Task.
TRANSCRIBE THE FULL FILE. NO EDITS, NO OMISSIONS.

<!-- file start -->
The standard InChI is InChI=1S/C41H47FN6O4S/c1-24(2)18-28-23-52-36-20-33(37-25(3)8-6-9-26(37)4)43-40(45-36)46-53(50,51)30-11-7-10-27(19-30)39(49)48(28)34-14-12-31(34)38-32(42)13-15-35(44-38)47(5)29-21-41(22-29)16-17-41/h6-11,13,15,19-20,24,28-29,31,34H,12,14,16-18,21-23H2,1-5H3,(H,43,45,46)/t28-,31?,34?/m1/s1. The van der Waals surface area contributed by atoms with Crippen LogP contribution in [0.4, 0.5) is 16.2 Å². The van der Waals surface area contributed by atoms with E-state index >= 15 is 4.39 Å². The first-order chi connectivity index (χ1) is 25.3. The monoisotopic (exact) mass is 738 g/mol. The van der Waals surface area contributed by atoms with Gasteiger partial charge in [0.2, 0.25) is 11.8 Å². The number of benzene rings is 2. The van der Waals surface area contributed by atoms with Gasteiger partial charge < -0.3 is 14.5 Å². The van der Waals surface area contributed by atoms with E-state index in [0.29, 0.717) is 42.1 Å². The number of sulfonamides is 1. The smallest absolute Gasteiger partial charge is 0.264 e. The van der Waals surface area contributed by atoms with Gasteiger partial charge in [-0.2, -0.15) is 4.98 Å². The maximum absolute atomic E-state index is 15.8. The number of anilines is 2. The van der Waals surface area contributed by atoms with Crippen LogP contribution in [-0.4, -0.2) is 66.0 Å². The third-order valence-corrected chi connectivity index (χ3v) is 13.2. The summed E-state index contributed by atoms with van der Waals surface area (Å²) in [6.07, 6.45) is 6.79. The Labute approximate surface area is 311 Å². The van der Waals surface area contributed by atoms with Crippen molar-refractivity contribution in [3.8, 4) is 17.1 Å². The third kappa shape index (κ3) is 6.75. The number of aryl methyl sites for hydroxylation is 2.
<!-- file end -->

The standard InChI is InChI=1S/C41H47FN6O4S/c1-24(2)18-28-23-52-36-20-33(37-25(3)8-6-9-26(37)4)43-40(45-36)46-53(50,51)30-11-7-10-27(19-30)39(49)48(28)34-14-12-31(34)38-32(42)13-15-35(44-38)47(5)29-21-41(22-29)16-17-41/h6-11,13,15,19-20,24,28-29,31,34H,12,14,16-18,21-23H2,1-5H3,(H,43,45,46)/t28-,31?,34?/m1/s1. The van der Waals surface area contributed by atoms with Crippen LogP contribution in [0.4, 0.5) is 16.2 Å². The van der Waals surface area contributed by atoms with E-state index >= 15 is 4.39 Å². The first-order chi connectivity index (χ1) is 25.3. The monoisotopic (exact) mass is 738 g/mol. The van der Waals surface area contributed by atoms with Gasteiger partial charge in [0.2, 0.25) is 11.8 Å². The number of benzene rings is 2. The van der Waals surface area contributed by atoms with Gasteiger partial charge < -0.3 is 14.5 Å². The van der Waals surface area contributed by atoms with E-state index in [0.29, 0.717) is 42.1 Å². The number of sulfonamides is 1. The smallest absolute Gasteiger partial charge is 0.264 e. The van der Waals surface area contributed by atoms with Gasteiger partial charge in [-0.2, -0.15) is 4.98 Å². The maximum absolute atomic E-state index is 15.8. The number of anilines is 2. The van der Waals surface area contributed by atoms with Crippen LogP contribution in [-0.4, -0.2) is 66.0 Å². The third-order valence-corrected chi connectivity index (χ3v) is 13.2. The summed E-state index contributed by atoms with van der Waals surface area (Å²) in [6.07, 6.45) is 6.79. The Labute approximate surface area is 311 Å². The van der Waals surface area contributed by atoms with Crippen molar-refractivity contribution in [3.8, 4) is 17.1 Å². The third kappa shape index (κ3) is 6.75. The number of aryl methyl sites for hydroxylation is 2.